Normally when someone asks a dramatic question in a headline the answer is no. This time though it’s different. A paper in the new open-access journal Conservation Physiology shows that some plants in a biodiversity hotspot are under threat from a common conservation practice, as well as development of surrounding regions.
‘Phosphorus nutrition of phosphorus-sensitive Australian native plants: threats to plant communities in a global biodiversity hotspot‘ by Lambers et al. highlights an odd problem. Plants need phosphorus for growth. It’s a big component of many fertilisers. So for somewhere like phosphorus-poor soils in southwest Australia, you’d expect an increase in phosphorus to be good news. In fact it’s not.
There are a couple of problems.
One is that to survive in phosphorus-poor soils you need special skills. Utricularia menziesii, for example is one of the fastest plants on the planet. The speed isn’t in growth or seed dispersal. It is a bladderwort. It has bladders that act as traps for insects. The speed these traps work at is astonishing. An insect can be swept from outside to inside faster than a human could blink an eye. There are plenty of adaptations you can make to live in low phosphorus soils, but these have costs. You wouldn’t be able to compete against other plants in soils with more phosphorus, which is just one reason why many plants found in these soils are rare.
Another is that some plants have no self control. If you live in place where phosphorus is limited, you’ll want to grab all that you can. If there’s a boom in phosphorus, that ability to grab it becomes a glut and you’re in deep trouble.
Lambers et al. show that one of the most interesting feature of the southwest Australian plants isn’t simply that they live in low-phosphorus soils. It’s also that they do it alone. Plants often work with fungi to build what is called mycorrhizal symbiosis. This is where a fungus provides nutrients in exchange for carbohydrates from the plant. It makes plant-fungus interactions part of much wider ecosystem, so it’s noteworthy that many of the plants in this region do not have mycorrhizal partners. It seems that a variety of phosphorus gathering strategies can be used by neighbouring plants.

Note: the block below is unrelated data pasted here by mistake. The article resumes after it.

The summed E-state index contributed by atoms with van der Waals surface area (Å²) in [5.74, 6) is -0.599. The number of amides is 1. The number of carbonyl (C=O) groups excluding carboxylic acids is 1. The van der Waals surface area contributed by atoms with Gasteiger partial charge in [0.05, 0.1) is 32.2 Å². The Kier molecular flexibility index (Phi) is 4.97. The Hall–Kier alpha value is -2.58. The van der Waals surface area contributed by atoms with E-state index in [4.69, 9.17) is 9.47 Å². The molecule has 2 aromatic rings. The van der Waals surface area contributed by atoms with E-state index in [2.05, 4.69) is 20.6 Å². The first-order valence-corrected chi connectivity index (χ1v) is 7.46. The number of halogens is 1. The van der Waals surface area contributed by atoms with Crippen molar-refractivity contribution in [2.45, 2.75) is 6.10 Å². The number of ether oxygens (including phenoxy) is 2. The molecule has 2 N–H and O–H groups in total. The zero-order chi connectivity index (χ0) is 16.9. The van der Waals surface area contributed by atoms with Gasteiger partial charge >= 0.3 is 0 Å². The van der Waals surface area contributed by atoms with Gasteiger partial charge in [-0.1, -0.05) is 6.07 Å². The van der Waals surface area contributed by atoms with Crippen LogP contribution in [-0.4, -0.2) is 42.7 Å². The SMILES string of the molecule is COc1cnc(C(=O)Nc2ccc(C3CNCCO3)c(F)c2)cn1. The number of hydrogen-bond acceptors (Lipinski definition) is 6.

In this situation then it’s clear that run-off of phosophorus-rich fertilizer is a problem. What Lambers et. al. also highlight as a potential problem is the fight against Phytophthora cinnamomi.
P. cinnamomi is a mould responsible for root rot. It’s one of the most invasive pathogens in the world, so it’s no surprise that humans have developed a counter-measure. Unfortunately the best way to fight P. cinnamomi is with phosphite. As the name suggests, it’s a phosphorus salt. It acts to slow the spread of P. cinnamomi but a strong application of phosphite to an area will also increase the phosphorus levels of local soils. In southwest Australia where many native plants are susceptible to P. cinnamomi, the cure is as fatal as the disease.
It’s a knotty problem and Lambers et al. point out that while the plants in southwest Australia are unique, the problem itself is not. They point to a similar problem in the fynbos of South Africa and the cerrado of Brazil.